RELPs, REITs give commercial real estate exposure, but are different

0
161
Financial Post NewsConnect Powered by Postmedia Network

Breadcrumb Trail Links

Chris Warner: Commercial real estate can be an important additional asset class for the right investors

Published on March 15, 20235 minutes read

Commercial and residential buildings in Vancouver. Commercial and residential buildings in Vancouver. Photo by James MacDonald/Bloomberg

content of the article

The best performing asset class in many portfolios over the past year has been commercial real estate. This was certainly the case with Nicola Wealth Management Ltd. and other companies using these types of investment strategies.

advertising 2

This ad has not yet loaded, but your article continues below.

THIS CONTENT IS FOR SUBSCRIBERS ONLY

Subscribe now to read the latest news in your city and across Canada.

  • Unlimited online access to articles from across Canada with one account
  • Get exclusive access to the National Post ePaper, an electronic copy of the print edition that you can share, download, and comment on
  • Enjoy behind-the-scenes insight and analysis from our award-winning journalists
  • Support local journalists and the next generation of journalists
  • Daily puzzles including the New York Times crossword

SUBSCRIBE TO UNLOCK MORE ARTICLES

Subscribe now to read the latest news in your city and across Canada.

  • Unlimited online access to articles from across Canada with one account
  • Get exclusive access to the National Post ePaper, an electronic copy of the print edition that you can share, download, and comment on
  • Enjoy behind-the-scenes insight and analysis from our award-winning journalists
  • Support local journalists and the next generation of journalists
  • Daily puzzles including the New York Times crossword

SIGN UP TO UNLOCK MORE ARTICLES

Create an account or log in to continue your reading experience.

  • Access items from across Canada with one account
  • Share your thoughts and join the discussion in the comments
  • Enjoy additional articles per month
  • Receive email updates from your favorite authors

content of the article

Some investors may wonder upon hearing this, “How could that possibly be the case when real estate investment trusts (REITs) appeared to be the worst-performing asset class of 2022?” It seems like a paradox, but it is teaches us that investment vehicles can be just as important as the asset classes themselves.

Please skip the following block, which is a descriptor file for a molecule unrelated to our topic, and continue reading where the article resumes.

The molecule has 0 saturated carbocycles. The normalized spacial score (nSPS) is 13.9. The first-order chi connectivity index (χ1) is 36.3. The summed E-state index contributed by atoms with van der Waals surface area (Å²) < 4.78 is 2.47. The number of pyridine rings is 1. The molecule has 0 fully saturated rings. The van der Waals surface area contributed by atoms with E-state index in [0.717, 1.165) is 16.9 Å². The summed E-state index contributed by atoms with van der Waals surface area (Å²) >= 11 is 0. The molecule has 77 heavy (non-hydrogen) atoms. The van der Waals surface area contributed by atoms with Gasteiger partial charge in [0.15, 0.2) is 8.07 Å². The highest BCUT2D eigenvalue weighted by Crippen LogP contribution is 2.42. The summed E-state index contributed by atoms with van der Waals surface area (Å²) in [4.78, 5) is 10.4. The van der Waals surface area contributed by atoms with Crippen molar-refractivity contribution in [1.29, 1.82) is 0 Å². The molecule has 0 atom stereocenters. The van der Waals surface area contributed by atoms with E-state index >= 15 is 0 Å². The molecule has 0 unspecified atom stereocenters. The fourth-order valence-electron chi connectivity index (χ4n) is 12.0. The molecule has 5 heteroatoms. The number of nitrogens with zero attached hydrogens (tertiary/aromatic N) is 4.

By clicking the subscribe button, you agree to receive the above newsletter from Postmedia Network Inc. You can unsubscribe at any time by clicking on the unsubscribe link at the bottom of our emails or any newsletter. Postmedia Network Inc | 365 Bloor Street East, Toronto, Ontario, M4W 3L4 | 416-383-2300

content of the article

content of the article

To that end, many Canadians are diversifying only through the use of publicly traded equities and fixed income instruments, while we believe commercial real estate can be an important additional asset class for the right investors.

Within this space, Nicola Wealth invests primarily in real estate through the use of Limited Partnerships (RELPs), where we own, develop and manage real estate directly. Investors also have the option to buy shares in REITs, either directly or indirectly through Exchange Traded Funds (ETFs). There are differences between RELPs and REITs, such as: B. Liquidity, valuation and investment philosophy. In 2022, the most significant difference was price.

content of the article

advertising 3

This ad has not yet loaded, but your article continues below.

content of the article

The trait of REITs to reprice quickly based on sentiment due to their publicly traded nature was very evident in 2022. This is not uncommon. During uncertain times, REIT stock prices often deviate from the actual market prices of the underlying property (the net asset value, or NAV). This means they can trade above or below the intrinsic value of the property pool itself.

Let’s differentiate between price and NAV here. Price is what you pay today to buy a REIT or RELP. The NAV is the estimated value of the underlying stocks.

As previously mentioned, a REIT’s price can be heavily influenced by investor sentiment and can decouple from the NAV. In contrast, RELPs are usually priced close to NAV; it will usually only lag behind the NAV by the number of times the RELP is fully assessed.

advertising 4

This ad has not yet loaded, but your article continues below.

content of the article

REIT price vs. NAV

For REITs, the NAV is the book price, i.e. the assumed value of the entire property minus any debts and obligations.

A price-to-book ratio of one would mean that the REIT’s trading price accurately reflects its current NAV. Less than one suggests the REIT is either undervalued or investors are expecting the price to fall. Greater than one indicates that the REIT is either overvalued or that the price is likely to rise. In theory, a REIT should trade at a slight premium above its NAV, given the advantage of its high liquidity over physically owning real estate.